Crime Library: Criminal Minds and Methods

The Handcuffman

1985: Attack on Max Shrader

In the years following his divorce, Bob Bennett divided his time between Towanda and Florida, where he stayed with his disabled mother in winter and spring. Annabelle Bennett had been in a bad car accident while vacationing in Kenya and had been left paralyzed as a result. Her major comfort was the devoted son who doted on her as she had doted on him while he was growing up. While he spent much time comforting his mother and keeping her company, Bennett could be verbally abusive to both his father and his mother, Notte remembered. An acquaintance of the Bennetts recalled that Bob Bennett made comments sometimes that she could irritate him to the point he wanted to scream. We said, Bob, you probably do a lot of things to make her scream.

In 1983, Bennett was banned from the Gallus, an Atlanta bar and restaurant with a predominantly gay clientele. The ban came about when a gay male prostitute complained to Sergeant J. D. Kirkland that Bennett was known to pick hustlers up and injure them. On Nov. 4, 1983, Bennett signed a document saying he understood he had been barred from the premises of the Gallus restaurant and that he could be arrested without further notice and charged with Criminal Trespass if he returned to it.

In 1984, a young man named Myers Von Hirschsprung was standing on a street corner near his home waiting for a bus to take him downtown. A car approached him.

Need a ride? the driver asked.

The youth did. He got in the car and exchanged introductions and pleasantries with the middle-aged man behind the wheel.

Im a professor at Georgia Tech, the driver told Von Hirschsprung. As Myers recalled, the mans speech had a rather slow cadence to it. Im doing a study about peoples drinking and their tolerance levels for it. Ill pay you $100 to drink whatever kind of liquor you want to, Myers, if youll drink it as quickly as you can. Well go somewhere and youll drink and then walk and if youre walking OK, youll drink some more.

Von Hirschsprung was instantly suspicious. They were near his destination, and the young man decided he did not want to earn $100 that way. Please just let me out, he told the supposed professor.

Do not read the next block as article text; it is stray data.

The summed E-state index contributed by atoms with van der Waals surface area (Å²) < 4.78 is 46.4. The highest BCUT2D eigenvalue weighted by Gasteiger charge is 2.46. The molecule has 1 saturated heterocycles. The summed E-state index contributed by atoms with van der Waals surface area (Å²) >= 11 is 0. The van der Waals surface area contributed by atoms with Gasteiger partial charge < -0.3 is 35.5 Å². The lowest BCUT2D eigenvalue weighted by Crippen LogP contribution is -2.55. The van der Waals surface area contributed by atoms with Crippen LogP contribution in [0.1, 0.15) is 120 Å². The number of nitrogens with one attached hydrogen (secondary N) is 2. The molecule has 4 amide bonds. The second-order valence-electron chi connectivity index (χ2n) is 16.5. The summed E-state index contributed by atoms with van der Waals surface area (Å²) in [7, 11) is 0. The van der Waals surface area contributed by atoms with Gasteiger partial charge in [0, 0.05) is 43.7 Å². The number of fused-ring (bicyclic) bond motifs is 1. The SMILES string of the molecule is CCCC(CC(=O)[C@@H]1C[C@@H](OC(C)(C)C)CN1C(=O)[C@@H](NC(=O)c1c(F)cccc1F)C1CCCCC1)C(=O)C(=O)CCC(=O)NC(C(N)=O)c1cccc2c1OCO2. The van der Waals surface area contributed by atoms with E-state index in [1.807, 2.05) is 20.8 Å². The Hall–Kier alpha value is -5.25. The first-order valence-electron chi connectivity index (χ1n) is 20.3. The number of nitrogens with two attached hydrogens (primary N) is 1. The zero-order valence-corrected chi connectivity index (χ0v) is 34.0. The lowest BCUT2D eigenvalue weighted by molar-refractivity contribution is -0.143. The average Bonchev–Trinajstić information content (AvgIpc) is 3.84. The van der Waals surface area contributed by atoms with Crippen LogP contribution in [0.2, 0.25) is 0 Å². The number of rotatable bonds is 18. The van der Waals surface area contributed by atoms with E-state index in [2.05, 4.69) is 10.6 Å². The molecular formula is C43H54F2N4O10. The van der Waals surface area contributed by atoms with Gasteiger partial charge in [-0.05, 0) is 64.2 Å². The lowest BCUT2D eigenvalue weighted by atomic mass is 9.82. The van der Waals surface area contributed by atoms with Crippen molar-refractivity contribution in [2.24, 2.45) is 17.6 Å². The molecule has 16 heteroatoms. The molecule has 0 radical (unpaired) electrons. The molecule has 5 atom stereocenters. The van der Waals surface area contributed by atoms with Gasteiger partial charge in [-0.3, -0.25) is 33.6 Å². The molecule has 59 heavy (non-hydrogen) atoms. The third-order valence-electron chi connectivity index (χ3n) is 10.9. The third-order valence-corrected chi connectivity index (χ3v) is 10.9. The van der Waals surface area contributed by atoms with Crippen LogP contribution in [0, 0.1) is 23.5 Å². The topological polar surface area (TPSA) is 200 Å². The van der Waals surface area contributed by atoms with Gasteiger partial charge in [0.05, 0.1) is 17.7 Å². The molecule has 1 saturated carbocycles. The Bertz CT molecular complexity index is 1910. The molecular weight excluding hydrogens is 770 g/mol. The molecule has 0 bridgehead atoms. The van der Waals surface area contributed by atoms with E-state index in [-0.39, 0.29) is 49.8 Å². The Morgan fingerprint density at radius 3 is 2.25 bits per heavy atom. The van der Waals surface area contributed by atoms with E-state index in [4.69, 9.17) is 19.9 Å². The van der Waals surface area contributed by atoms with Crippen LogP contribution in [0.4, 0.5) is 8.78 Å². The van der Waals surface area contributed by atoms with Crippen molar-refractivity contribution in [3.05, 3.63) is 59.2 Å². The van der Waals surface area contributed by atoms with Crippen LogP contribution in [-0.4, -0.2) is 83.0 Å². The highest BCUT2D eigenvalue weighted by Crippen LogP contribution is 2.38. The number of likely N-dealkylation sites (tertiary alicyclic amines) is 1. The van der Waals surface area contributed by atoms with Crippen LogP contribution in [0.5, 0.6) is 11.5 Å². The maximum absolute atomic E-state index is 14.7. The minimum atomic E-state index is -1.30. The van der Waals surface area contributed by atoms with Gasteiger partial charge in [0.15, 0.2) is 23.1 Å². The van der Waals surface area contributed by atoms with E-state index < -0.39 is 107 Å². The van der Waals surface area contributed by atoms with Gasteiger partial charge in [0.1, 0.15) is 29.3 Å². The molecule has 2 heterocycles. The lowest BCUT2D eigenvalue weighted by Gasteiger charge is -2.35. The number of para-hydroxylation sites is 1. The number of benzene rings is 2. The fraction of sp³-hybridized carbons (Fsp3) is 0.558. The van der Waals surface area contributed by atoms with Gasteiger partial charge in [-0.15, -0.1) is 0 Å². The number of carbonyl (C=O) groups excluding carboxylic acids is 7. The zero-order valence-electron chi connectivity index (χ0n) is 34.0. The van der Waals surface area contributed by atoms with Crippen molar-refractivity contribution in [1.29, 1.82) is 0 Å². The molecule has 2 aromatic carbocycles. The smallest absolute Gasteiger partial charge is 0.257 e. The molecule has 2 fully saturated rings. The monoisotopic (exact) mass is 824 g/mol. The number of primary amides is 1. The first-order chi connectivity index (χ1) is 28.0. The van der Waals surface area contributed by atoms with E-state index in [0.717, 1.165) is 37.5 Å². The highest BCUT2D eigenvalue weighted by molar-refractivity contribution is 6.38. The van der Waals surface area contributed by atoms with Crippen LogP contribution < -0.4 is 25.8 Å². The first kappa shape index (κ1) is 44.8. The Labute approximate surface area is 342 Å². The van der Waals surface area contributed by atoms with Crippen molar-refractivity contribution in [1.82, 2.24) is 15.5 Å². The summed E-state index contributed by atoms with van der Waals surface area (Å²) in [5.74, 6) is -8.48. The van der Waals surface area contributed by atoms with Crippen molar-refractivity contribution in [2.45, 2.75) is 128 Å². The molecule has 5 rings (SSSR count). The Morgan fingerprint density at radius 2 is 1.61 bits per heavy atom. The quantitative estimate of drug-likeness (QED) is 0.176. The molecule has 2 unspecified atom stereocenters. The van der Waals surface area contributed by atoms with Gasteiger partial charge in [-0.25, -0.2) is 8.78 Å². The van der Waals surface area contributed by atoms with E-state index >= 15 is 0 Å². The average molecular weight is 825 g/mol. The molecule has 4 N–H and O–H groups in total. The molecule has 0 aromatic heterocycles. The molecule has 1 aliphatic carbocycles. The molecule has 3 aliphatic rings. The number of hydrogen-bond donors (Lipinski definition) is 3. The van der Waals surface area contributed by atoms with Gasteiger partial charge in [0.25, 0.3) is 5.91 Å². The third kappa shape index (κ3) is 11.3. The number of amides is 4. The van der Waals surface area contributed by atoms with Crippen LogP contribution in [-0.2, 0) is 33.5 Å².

The man did, and Myers escaped.

In 1985, a gay male prostitute who used the name Chico was picked up in Atlanta by a dark-haired, bespectacled white man. As he was driving, the customer showed Chico a pair of handcuffs. Try them on, he urged. I just want to see how they look on you.

Chico was instantly wary. Please stop the car, he said.

No, was the reply.

Chico saw that the door lock had been removed and the handle covered with duct-tape. The window was open, however, and the terrified, and small, Chico dove out of it as the vehicle was moving.

He was badly bruised and scratched from his fall but escaped without other injuries.

Others were not so fortunate.

Max Shrader (Fulton County D.A.'s Office)
Max Shrader
(Fulton County
D.A.'s Office)

Max Shrader was a handsome, slim and streetwise Atlanta youth who sported small black tattoos on both forearms. One sunny day in April 1985 he was hanging around the streets of Ponce de Leon and Barnett and, in his own words, looking for some money when he spotted a potential source.

A man in a car kept driving around the block The man parked at a curb and motioned for Shrader to approach.

Get a hard on for me, the driver said. Ill drive around the block and come back. True to his word, he took off and circled back to the same place. Would you like a drink of vodka? he asked Shrader.

Yeah, the hustler replied.

The John handed him a brown drink.

I mixed some coke in it, the customer explained.